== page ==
It?s been a pleasure to hear Damon and Naomi evolve over the years from ?faux folk,? as one hipster rock journo once described them, to one of the most hypnotic folk pop bands in the world. They?ve always had their detractors, but if ?The Earth is Blue? doesn?t placate those sorts, nothing will. The arrangements, the performances, the songs themselves easily rank among D&N?s most heartfelt and fully realized to date.
As with their last studio album, the duo?s austere approach is opened up by sympathetic players, including guitar master, Michio Kurihara of Ghost and The Stars (his solo debut should be available on Pedal Records as you read this). Greg Kelley of the mind-blowing Nmperign and Cold Bleak Heat lends his expressive trumpet to the fold. Usually known for unorthodox ?free? playing, Kelley alters his style effortlessly to suit more languid, structured approach. Bhob Rainey (soprano sax) and Dana Kletter (piano) supply more harmonic hues to the palette.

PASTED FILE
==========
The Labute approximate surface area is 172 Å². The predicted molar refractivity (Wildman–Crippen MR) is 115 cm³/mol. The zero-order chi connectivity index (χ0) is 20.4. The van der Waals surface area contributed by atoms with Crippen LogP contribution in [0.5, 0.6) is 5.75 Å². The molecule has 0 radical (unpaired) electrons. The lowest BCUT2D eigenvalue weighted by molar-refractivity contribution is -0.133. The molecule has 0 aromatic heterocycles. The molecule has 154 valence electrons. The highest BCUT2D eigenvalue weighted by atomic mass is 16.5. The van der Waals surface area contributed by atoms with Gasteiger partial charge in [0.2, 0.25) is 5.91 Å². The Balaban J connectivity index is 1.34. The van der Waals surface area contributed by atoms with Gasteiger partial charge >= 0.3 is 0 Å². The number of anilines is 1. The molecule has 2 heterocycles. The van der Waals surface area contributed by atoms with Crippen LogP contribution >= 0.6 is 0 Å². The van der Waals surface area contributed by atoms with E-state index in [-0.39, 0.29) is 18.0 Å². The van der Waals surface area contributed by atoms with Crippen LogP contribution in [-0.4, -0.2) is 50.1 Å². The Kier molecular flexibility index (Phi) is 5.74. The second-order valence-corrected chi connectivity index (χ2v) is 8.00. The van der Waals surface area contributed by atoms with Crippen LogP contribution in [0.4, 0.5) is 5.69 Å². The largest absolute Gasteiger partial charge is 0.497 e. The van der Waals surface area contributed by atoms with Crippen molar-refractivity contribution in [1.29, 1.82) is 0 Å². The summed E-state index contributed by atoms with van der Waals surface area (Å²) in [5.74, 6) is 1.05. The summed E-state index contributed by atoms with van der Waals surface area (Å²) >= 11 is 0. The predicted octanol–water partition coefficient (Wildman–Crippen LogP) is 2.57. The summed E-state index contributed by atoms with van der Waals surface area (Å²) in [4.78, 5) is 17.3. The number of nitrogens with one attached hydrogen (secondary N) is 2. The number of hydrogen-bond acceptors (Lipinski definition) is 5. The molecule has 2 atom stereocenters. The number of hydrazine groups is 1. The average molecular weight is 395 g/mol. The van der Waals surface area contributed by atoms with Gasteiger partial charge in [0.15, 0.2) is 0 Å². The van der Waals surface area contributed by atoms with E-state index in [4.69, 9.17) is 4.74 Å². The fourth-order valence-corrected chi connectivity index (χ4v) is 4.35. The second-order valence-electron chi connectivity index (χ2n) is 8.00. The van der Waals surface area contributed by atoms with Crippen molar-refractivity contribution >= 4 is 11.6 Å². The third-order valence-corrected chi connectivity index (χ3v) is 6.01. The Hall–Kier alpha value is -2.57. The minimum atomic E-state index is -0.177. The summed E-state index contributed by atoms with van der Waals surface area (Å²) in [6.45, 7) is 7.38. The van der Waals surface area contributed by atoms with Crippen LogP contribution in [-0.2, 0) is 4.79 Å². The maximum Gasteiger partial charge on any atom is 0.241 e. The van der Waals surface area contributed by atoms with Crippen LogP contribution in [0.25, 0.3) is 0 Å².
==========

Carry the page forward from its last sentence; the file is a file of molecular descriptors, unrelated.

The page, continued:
We get ten impressionistic ruminations on love, loss, hope and sadness, crystal clear at their core but blurred round the edges. The smooth flow of ?Beautiful Close Double? and ?Malibran? suggests Robert Wyatt and Tim Buckley?s early 70s arrangements with their narcotic layers of sound flowing like fine wine through pristine harmonies. Every note lingers in the air for a brief eternity before wafting back to earth in a gentle spiral. Naomi has never sounded better than she does throughout, and the backing harmonies hit just the right note of 60s folky reverence and subtle restraint.
Kurihara?s guitar playing often takes a rhythm seat to Damon?s lead, but it?s some of the most rich and rewarding rhythm playing you?ll ever here. By the time he steps into the lead spot for the cover of ?While My Guitar Gently Weeps? (a soulful nod to the late George Harrison), the mind is suitably wiped clean, pain and fear rendered moot amid the blooming flowers of his ornate slow blues soloing. The one-two punch of a cover of Caetano Veloso?s ?Ara?? Azul,? which seamlessly dissolves into the closing title track, makes for a stunning conclusion as Kurihara?s e-bowed guitar lends a soaring quality to the finale. Fans of modern psych folk probably already have this. The rest of you have been advised. 8/10 -- Lee Jackson (25 May, 2005)